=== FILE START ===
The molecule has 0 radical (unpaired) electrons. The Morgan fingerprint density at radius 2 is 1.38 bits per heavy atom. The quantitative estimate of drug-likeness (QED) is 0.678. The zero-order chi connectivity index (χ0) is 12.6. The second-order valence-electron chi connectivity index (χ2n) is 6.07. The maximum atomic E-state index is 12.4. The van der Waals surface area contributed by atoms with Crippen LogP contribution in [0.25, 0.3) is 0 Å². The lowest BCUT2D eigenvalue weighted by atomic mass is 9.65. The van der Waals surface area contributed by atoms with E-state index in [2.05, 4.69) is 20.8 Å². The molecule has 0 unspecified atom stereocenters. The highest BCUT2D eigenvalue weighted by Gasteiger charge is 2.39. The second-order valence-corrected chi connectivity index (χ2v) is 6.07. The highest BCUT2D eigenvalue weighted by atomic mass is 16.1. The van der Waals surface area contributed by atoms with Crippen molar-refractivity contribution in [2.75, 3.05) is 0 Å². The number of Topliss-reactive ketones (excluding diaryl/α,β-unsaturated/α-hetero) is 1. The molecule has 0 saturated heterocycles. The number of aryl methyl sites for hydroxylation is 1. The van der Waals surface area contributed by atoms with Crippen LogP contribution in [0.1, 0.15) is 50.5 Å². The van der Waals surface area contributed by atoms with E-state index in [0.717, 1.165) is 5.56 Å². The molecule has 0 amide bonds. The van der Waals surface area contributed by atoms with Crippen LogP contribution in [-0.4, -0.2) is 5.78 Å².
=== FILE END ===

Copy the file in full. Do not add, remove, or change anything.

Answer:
The molecule has 0 radical (unpaired) electrons. The Morgan fingerprint density at radius 2 is 1.38 bits per heavy atom. The quantitative estimate of drug-likeness (QED) is 0.678. The zero-order chi connectivity index (χ0) is 12.6. The second-order valence-electron chi connectivity index (χ2n) is 6.07. The maximum atomic E-state index is 12.4. The van der Waals surface area contributed by atoms with Crippen LogP contribution in [0.25, 0.3) is 0 Å². The lowest BCUT2D eigenvalue weighted by atomic mass is 9.65. The van der Waals surface area contributed by atoms with E-state index in [2.05, 4.69) is 20.8 Å². The molecule has 0 unspecified atom stereocenters. The highest BCUT2D eigenvalue weighted by Gasteiger charge is 2.39. The second-order valence-corrected chi connectivity index (χ2v) is 6.07. The highest BCUT2D eigenvalue weighted by atomic mass is 16.1. The van der Waals surface area contributed by atoms with Crippen molar-refractivity contribution in [2.75, 3.05) is 0 Å². The number of Topliss-reactive ketones (excluding diaryl/α,β-unsaturated/α-hetero) is 1. The molecule has 0 saturated heterocycles. The number of aryl methyl sites for hydroxylation is 1. The van der Waals surface area contributed by atoms with Crippen LogP contribution in [0.1, 0.15) is 50.5 Å². The van der Waals surface area contributed by atoms with E-state index in [0.717, 1.165) is 5.56 Å². The molecule has 0 amide bonds. The van der Waals surface area contributed by atoms with Crippen LogP contribution in [-0.4, -0.2) is 5.78 Å².